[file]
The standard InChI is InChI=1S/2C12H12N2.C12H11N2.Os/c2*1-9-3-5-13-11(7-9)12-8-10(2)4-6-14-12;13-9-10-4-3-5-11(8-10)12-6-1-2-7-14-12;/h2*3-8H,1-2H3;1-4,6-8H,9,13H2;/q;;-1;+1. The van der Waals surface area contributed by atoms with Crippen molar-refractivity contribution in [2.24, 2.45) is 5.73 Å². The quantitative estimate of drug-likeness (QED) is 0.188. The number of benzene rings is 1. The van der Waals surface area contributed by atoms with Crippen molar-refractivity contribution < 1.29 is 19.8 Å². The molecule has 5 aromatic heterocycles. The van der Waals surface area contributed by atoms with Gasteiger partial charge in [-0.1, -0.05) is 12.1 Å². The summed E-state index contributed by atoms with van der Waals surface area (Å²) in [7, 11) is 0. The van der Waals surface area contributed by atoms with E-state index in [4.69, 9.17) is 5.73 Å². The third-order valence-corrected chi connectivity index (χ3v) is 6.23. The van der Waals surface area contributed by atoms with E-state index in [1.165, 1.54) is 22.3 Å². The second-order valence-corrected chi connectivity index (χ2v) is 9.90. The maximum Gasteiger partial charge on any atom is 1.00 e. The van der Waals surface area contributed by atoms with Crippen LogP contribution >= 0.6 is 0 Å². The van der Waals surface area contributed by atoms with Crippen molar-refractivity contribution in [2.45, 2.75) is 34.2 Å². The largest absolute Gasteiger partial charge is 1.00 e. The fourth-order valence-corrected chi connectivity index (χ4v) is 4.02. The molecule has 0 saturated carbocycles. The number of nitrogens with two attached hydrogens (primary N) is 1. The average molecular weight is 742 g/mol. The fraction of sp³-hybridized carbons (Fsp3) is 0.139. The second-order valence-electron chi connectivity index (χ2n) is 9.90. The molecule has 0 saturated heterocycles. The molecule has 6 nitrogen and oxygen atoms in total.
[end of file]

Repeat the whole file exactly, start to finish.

The standard InChI is InChI=1S/2C12H12N2.C12H11N2.Os/c2*1-9-3-5-13-11(7-9)12-8-10(2)4-6-14-12;13-9-10-4-3-5-11(8-10)12-6-1-2-7-14-12;/h2*3-8H,1-2H3;1-4,6-8H,9,13H2;/q;;-1;+1. The van der Waals surface area contributed by atoms with Crippen molar-refractivity contribution in [2.24, 2.45) is 5.73 Å². The quantitative estimate of drug-likeness (QED) is 0.188. The number of benzene rings is 1. The van der Waals surface area contributed by atoms with Crippen molar-refractivity contribution < 1.29 is 19.8 Å². The molecule has 5 aromatic heterocycles. The van der Waals surface area contributed by atoms with Gasteiger partial charge in [-0.1, -0.05) is 12.1 Å². The summed E-state index contributed by atoms with van der Waals surface area (Å²) in [7, 11) is 0. The van der Waals surface area contributed by atoms with E-state index in [4.69, 9.17) is 5.73 Å². The third-order valence-corrected chi connectivity index (χ3v) is 6.23. The van der Waals surface area contributed by atoms with E-state index in [1.165, 1.54) is 22.3 Å². The second-order valence-corrected chi connectivity index (χ2v) is 9.90. The maximum Gasteiger partial charge on any atom is 1.00 e. The van der Waals surface area contributed by atoms with Crippen LogP contribution >= 0.6 is 0 Å². The van der Waals surface area contributed by atoms with Crippen molar-refractivity contribution in [2.45, 2.75) is 34.2 Å². The largest absolute Gasteiger partial charge is 1.00 e. The fourth-order valence-corrected chi connectivity index (χ4v) is 4.02. The molecule has 0 saturated carbocycles. The number of nitrogens with two attached hydrogens (primary N) is 1. The average molecular weight is 742 g/mol. The fraction of sp³-hybridized carbons (Fsp3) is 0.139. The second-order valence-electron chi connectivity index (χ2n) is 9.90. The molecule has 0 saturated heterocycles. The molecule has 6 nitrogen and oxygen atoms in total.